The more private side is that in daily life, women’s lives are mostly separate from men’s which is often perceived as women lacking power. In an early article about ethnography in the Middle East, Nelson highlights several key points to understanding the role of women: first, the “crucial role women play as structural links between kinship groups in societies where family and kinship are the fundamental institutions of everyday life. Simultaneously the woman as daughter, sister, wife and mother acts as an ‘information-broker,’ mediating social relations within the family and larger society.”[8] Second, “The ethnographies do support the idea of segregated social worlds but rather than seeing this as a severe limitation on women, the evidence suggests that the segregation of women can alternatively be seen as an exclusion of men from a range of contacts which women have among themselves… and that it that women form their own exclusive solidarity groups and that these groups exercises considerable social control.”[9]

Lienhardt reiterates this point:

In the Trucial States, as in numerous other places, men are not as dominant in society as they claim to be. The difficulty here lies in gathering other information with which to compare the men’s generalizations… the fact of the seclusion of women can be seen to exclude men from a range of contacts which women have among themselves.[10]

About Oman, Eickelman says that women often “downplay their involvement in decision-making in order not to appear to transgress into a domain that is officially” male but “Omani women remain principal actors in the political arena and cannot be excluded from the political world.”[11]  As I will explain below, not publicly claiming credit for influence is not the same as not having any influence.

This, although there are strong emotional ties between Dhofari men and women, these connections are rarely visible in public or discussed so looking from a distance, men and women live totally separate lives.[12] This misperception in reflected in most of the writing about this area as outsiders usually only have connections to informants of  their own gender.[13] Most exceptions are written by a husband and wife working together with the husband reporting on the male side and the wife reporting the female side, for example in James and Mabel Bent’s Southern Arabia (1900/ 2005). More current wife and husband research teams include Wikan’s Behind the Veil in Arabia: Women in Oman (1982) and Fredrik Barth’s Sohar: Culture and Society in an Omani Town (1983), as well as Christine Eickelman’s Women and Community in Oman (1984) and Dale Eickelman (1985 and 1989).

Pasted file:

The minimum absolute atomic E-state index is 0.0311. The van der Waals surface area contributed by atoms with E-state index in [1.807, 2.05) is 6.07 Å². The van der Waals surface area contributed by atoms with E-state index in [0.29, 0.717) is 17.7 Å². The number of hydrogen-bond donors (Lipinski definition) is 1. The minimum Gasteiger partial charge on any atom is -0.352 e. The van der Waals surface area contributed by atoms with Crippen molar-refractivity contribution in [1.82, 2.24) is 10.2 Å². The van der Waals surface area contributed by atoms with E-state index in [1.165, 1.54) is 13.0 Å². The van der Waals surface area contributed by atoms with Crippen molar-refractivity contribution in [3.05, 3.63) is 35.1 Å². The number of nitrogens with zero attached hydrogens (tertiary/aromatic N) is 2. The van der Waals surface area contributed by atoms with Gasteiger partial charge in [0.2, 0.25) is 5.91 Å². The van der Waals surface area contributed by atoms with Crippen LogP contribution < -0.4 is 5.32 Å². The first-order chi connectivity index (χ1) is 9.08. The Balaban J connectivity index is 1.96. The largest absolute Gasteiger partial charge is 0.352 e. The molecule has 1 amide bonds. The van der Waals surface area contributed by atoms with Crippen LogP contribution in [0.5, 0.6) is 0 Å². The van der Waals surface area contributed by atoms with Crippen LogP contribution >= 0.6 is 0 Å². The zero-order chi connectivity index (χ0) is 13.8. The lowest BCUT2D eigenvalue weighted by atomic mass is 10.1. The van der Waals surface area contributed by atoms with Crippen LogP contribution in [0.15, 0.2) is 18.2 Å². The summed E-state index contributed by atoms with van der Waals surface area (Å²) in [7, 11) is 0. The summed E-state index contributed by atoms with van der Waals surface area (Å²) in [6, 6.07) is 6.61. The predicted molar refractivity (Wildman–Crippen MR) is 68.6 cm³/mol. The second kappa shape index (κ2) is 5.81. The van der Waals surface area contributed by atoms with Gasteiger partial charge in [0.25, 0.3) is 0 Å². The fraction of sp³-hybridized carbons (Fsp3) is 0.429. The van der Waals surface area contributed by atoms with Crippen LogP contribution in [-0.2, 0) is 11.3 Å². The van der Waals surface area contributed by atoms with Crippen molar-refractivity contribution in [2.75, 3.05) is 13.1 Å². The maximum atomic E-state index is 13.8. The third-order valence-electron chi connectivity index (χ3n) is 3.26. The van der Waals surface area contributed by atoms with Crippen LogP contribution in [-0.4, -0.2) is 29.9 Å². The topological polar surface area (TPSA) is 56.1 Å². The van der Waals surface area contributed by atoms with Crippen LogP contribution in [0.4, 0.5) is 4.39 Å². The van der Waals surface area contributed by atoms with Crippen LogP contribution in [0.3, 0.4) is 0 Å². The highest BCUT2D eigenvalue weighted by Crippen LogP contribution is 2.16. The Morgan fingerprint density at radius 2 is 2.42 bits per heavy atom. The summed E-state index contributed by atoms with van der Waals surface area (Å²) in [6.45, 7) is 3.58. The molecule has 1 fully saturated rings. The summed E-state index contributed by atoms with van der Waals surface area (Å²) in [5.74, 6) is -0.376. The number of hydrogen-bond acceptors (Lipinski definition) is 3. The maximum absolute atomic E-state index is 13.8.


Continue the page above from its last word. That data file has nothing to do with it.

A common trope in these books is going “behind the veil” to show Arab/ Muslim/ tribal women as they really are – and the general consensus of how they really are oppressed. In two fairly recent books on Yemen (Steil 2011, Shelby 2011) and one on Saudi (Le Renard 2014) the western women become close friends with Arab women who are in difficult circumstances. Shelby’s Arabic teacher lives in a different city from her family with a husband who is often gone, her sick child and difficult in-laws. Steil’s close friend and colleague comes from a family who refused for years to let her attend college. The pain of these women is real, their stories are haunting but by having such women as these at the center of the books, and few or no scenes of women in situations where they are content or joyful, the impression is that the general situation of all Arab, Muslim women is miserable.

It is rare to find writing like Lila Abu-Lughod (2013, 2011, 2008, 1989, 1985a, 1985b) in which the Arab women are simply women, complex and multi-varied, not victims in a gilded cage (n.b. the Princess books by Jean Sasson) suffering from poverty, tyrannical husbands, their religion or all three. While I agree that in Western media, Arab women are usually either “victim,” “escapee,” or “pawn” I think there needs to be a lot more attention of the differences between Arab countries and the choices/ restrictions women have.[14]

As anthropologist Lisa Yoneyama warns, “[O]nce feminist emancipations is envisioned in such a single, linear trajectory, it creates a hierarchy among the more and less advanced women according to the unitary ladder of feminist progress;” the universal prescription for women’s liberation “can easily lead to the capitulation of certain feminist positions to practices that would extend U.S. [or more generic Western] dominance through the rhetoric of liberation, freedom, and democratic rights.”[15] Further,

if we continue to allow popular and academic discourse to equate gender subordination with a traditional culture, then cultural shifts that we would mark both as ‘modern’ and gender subordinating remain hidden… and the existence of feminist movements within communities marked as ‘traditional’ are denied… When culture and feminism are believed to be opponents in a zero-sum game, women will be presumed to be emancipated when they have abandoned their cultures.[16]